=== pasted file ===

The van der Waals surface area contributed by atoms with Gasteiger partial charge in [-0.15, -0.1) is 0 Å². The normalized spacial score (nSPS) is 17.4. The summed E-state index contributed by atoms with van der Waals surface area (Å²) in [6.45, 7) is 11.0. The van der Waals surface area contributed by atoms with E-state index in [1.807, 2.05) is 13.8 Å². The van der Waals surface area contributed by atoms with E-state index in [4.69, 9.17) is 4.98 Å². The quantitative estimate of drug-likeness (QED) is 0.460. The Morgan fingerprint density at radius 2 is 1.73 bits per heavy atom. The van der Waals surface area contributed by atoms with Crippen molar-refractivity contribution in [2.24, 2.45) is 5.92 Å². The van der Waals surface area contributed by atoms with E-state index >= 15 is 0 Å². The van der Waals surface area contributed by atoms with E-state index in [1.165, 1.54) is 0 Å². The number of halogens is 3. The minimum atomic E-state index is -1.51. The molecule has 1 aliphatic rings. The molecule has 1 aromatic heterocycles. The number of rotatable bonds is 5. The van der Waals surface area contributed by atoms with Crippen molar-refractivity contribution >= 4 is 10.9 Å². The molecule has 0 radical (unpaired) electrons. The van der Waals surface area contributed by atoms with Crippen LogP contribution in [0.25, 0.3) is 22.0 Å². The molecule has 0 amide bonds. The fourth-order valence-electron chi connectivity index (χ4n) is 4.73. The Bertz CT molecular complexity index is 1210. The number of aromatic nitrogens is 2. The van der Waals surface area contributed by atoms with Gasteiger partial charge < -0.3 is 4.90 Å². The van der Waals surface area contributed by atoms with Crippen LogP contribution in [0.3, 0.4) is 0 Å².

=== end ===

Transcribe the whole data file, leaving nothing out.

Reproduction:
The van der Waals surface area contributed by atoms with Gasteiger partial charge in [-0.15, -0.1) is 0 Å². The normalized spacial score (nSPS) is 17.4. The summed E-state index contributed by atoms with van der Waals surface area (Å²) in [6.45, 7) is 11.0. The van der Waals surface area contributed by atoms with E-state index in [1.807, 2.05) is 13.8 Å². The van der Waals surface area contributed by atoms with E-state index in [4.69, 9.17) is 4.98 Å². The quantitative estimate of drug-likeness (QED) is 0.460. The Morgan fingerprint density at radius 2 is 1.73 bits per heavy atom. The van der Waals surface area contributed by atoms with Crippen molar-refractivity contribution in [2.24, 2.45) is 5.92 Å². The van der Waals surface area contributed by atoms with E-state index >= 15 is 0 Å². The van der Waals surface area contributed by atoms with E-state index in [1.165, 1.54) is 0 Å². The number of halogens is 3. The minimum atomic E-state index is -1.51. The molecule has 1 aliphatic rings. The molecule has 1 aromatic heterocycles. The number of rotatable bonds is 5. The van der Waals surface area contributed by atoms with Crippen molar-refractivity contribution >= 4 is 10.9 Å². The molecule has 0 radical (unpaired) electrons. The van der Waals surface area contributed by atoms with Crippen LogP contribution in [0.25, 0.3) is 22.0 Å². The molecule has 0 amide bonds. The fourth-order valence-electron chi connectivity index (χ4n) is 4.73. The Bertz CT molecular complexity index is 1210. The number of aromatic nitrogens is 2. The van der Waals surface area contributed by atoms with Gasteiger partial charge < -0.3 is 4.90 Å². The van der Waals surface area contributed by atoms with Crippen LogP contribution in [0.3, 0.4) is 0 Å².